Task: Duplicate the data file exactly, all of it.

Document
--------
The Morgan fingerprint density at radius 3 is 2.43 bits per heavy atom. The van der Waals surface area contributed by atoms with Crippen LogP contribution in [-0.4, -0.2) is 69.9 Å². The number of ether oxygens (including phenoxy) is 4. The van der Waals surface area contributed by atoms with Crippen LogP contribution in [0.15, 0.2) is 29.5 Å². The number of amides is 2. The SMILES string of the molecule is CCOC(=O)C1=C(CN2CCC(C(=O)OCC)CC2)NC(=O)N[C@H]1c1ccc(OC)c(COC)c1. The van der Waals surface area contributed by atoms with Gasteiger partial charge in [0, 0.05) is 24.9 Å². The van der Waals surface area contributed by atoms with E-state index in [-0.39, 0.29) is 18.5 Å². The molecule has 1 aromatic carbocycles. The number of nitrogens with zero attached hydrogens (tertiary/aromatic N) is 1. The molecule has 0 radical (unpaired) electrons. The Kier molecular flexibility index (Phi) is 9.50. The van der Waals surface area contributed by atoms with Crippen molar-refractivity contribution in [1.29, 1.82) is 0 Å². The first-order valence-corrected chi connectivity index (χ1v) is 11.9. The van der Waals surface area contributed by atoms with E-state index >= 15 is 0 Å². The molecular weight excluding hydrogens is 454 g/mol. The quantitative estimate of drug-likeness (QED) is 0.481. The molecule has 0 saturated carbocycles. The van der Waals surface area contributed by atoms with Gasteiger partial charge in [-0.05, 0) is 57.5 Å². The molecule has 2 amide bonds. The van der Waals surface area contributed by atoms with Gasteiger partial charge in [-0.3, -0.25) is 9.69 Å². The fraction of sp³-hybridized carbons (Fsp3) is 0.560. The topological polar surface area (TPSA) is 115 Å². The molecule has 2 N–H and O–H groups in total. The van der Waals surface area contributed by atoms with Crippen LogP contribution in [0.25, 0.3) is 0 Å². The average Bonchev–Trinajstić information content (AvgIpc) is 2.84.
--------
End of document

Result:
The Morgan fingerprint density at radius 3 is 2.43 bits per heavy atom. The van der Waals surface area contributed by atoms with Crippen LogP contribution in [-0.4, -0.2) is 69.9 Å². The number of ether oxygens (including phenoxy) is 4. The van der Waals surface area contributed by atoms with Crippen LogP contribution in [0.15, 0.2) is 29.5 Å². The number of amides is 2. The SMILES string of the molecule is CCOC(=O)C1=C(CN2CCC(C(=O)OCC)CC2)NC(=O)N[C@H]1c1ccc(OC)c(COC)c1. The van der Waals surface area contributed by atoms with Gasteiger partial charge in [0, 0.05) is 24.9 Å². The van der Waals surface area contributed by atoms with E-state index in [-0.39, 0.29) is 18.5 Å². The molecule has 1 aromatic carbocycles. The number of nitrogens with zero attached hydrogens (tertiary/aromatic N) is 1. The molecule has 0 radical (unpaired) electrons. The Kier molecular flexibility index (Phi) is 9.50. The van der Waals surface area contributed by atoms with Crippen molar-refractivity contribution in [1.29, 1.82) is 0 Å². The first-order valence-corrected chi connectivity index (χ1v) is 11.9. The van der Waals surface area contributed by atoms with E-state index >= 15 is 0 Å². The molecular weight excluding hydrogens is 454 g/mol. The quantitative estimate of drug-likeness (QED) is 0.481. The molecule has 0 saturated carbocycles. The van der Waals surface area contributed by atoms with Gasteiger partial charge in [-0.05, 0) is 57.5 Å². The molecule has 2 amide bonds. The van der Waals surface area contributed by atoms with Gasteiger partial charge in [-0.3, -0.25) is 9.69 Å². The fraction of sp³-hybridized carbons (Fsp3) is 0.560. The topological polar surface area (TPSA) is 115 Å². The molecule has 2 N–H and O–H groups in total. The van der Waals surface area contributed by atoms with Crippen LogP contribution in [0.25, 0.3) is 0 Å². The average Bonchev–Trinajstić information content (AvgIpc) is 2.84.